This time, I flew down from Darwin and hired a car in Sydney to drive to Bathurst. Usually I get the train, but hiring a car meant I could meet up with my aunt in Sydney, and also collect two dolls houses in Sydney suburbs along the way.
The first one I collected was this:
It's 72.5 cm (28 1/2") wide (at the base) by 19 cm (7 1/2") deep. The lower rooms are 20.5 cm (8 1/8") high, and the front door is just under 15 cm (6") high by just over 9 cm (3 3/4") wide.
It has some features identical this one, which I found in a toy catalogue in the National Library a year ago:
The design of the door and the brickwork are the same, they both have shutters, although they are a different colour, and the same plastic windows are used. I think they are probably made by the same manufacturer. I wrote last year that I had found entries in recent business directories for Lumberjack-Bestoys, in Engadine, a suburb of Sydney, so there may be a link to Bestoys. I wasn't sure of the date of the Geoff Emerton 'Toyworld' catalogue I found it in, but thought it was probably from the late 1970s or the early 1980s.
With this dolls house, I can say that it probably dates from the 1980s at the earliest, as the front door is made from MDF, large-scale production of which began in the 1980s.
The main body of the house is pine wood, the front wall is hardboard, and the back wall and front door are MDF. It's an interesting design, which needs to be accessible from both sides at once, perhaps intended for two children to play at the same time. Some rooms are only accessible from the front, and some only from the back:
I think the door was originally attached by that bit of fabric which has come unstuck. I'm not sure if the bit of wood, forming a kind of latch, is original, although it may have been meant to stop the door swinging forward through the opening.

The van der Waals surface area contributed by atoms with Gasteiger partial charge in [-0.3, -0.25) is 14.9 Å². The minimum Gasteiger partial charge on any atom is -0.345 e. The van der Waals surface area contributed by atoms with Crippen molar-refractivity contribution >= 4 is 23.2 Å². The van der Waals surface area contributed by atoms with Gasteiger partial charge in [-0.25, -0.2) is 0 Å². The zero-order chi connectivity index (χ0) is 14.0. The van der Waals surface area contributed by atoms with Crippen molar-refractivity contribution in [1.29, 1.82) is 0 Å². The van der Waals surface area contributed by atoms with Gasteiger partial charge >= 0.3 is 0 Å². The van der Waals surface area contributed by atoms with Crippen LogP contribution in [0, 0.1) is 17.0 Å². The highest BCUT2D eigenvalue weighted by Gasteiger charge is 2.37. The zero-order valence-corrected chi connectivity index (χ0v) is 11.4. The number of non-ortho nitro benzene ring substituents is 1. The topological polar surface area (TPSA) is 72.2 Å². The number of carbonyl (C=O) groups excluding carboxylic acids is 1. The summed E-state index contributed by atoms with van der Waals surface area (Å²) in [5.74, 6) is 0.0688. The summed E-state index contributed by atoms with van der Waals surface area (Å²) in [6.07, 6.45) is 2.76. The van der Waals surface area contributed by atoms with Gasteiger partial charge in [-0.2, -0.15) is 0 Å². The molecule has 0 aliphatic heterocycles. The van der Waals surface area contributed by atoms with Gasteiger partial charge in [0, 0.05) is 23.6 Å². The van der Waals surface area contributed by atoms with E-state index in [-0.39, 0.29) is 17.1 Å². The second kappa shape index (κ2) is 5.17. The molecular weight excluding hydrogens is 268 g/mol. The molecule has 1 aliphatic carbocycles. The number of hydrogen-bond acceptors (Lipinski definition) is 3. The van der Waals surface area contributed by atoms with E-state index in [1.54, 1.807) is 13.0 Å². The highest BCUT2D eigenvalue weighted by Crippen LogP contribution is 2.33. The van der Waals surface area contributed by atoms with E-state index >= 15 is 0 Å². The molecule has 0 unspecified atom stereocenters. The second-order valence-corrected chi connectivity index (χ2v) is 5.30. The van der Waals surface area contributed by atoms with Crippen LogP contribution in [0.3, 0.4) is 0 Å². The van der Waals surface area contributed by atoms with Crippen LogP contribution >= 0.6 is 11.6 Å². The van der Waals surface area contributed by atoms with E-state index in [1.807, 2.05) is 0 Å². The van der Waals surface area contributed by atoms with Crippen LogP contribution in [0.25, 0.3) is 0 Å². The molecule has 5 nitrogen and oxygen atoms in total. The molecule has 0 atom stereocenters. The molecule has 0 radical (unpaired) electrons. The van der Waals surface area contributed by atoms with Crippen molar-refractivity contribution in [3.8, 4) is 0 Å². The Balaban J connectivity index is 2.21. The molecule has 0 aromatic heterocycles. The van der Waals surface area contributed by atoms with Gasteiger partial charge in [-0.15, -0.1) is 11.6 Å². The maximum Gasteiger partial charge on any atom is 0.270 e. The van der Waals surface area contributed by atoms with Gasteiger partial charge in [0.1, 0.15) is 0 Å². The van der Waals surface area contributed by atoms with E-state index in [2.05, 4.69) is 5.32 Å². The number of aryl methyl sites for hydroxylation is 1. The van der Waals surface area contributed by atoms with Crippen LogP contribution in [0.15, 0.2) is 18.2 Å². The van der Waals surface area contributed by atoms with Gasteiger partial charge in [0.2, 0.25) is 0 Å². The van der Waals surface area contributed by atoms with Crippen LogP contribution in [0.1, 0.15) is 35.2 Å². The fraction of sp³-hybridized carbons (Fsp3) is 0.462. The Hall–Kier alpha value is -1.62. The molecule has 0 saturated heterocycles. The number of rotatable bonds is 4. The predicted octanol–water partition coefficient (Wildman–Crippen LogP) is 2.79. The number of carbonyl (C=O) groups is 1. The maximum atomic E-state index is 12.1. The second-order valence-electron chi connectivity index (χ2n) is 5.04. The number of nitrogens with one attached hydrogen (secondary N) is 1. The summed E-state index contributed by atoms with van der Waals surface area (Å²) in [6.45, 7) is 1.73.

A bag of plastic furniture came with the house. Most of it is Linda from Hong Kong, the bathroom is Jean of West Germany, and some is unmarked.
The kitchen furnishings consist of a bright yellow sink and stove, with a table and chairs. Only the chairs are marked (Made in Hong Kong).
Most of these pieces are not marked at all - I recognise them from the Linda boxes I have (although the bedroom set on my boxes is shown in pink and red). So it's possible that the unmarked kitchen pieces are also made by Linda, but they are not the kitchen set shown on the boxes.
The dining room is also Linda:
- or at least I recognise the dining table and the sideboard from the sets and boxes I have. The chairs are a different design - they are marked Made in Hong Kong, but whether they are from Linda or another brand, I'm not sure. I'm not sure who made the bookcase, either - I have one sold by Fairylite, but it doesn't have the sliding doors. Unless I find these pieces in a boxed set, I probably won't know!
The pink bathroom set is clearly marked W. Germany, and is by Jean:
The yellow cot and the rocking horse are from the Linda nursery set, but I don't know who made the baby bath / change table - although it's marked Made in Hong Kong, it's a soft plastic quite different from the Linda pieces. (I'm not sure what the thing in front is - possibly baby scales, missing the bowl to place the baby in??)
I like the bright yellow, green and pink furniture against the pine (and MDF!) walls of this house. There's no living room furniture, so I may bring my red Linda living room pieces down from Darwin.
I wonder which dolls lived here? Probably they would have been plastic, like all the furniture, so perhaps I'll look for some 1980s plastic dolls who need a home.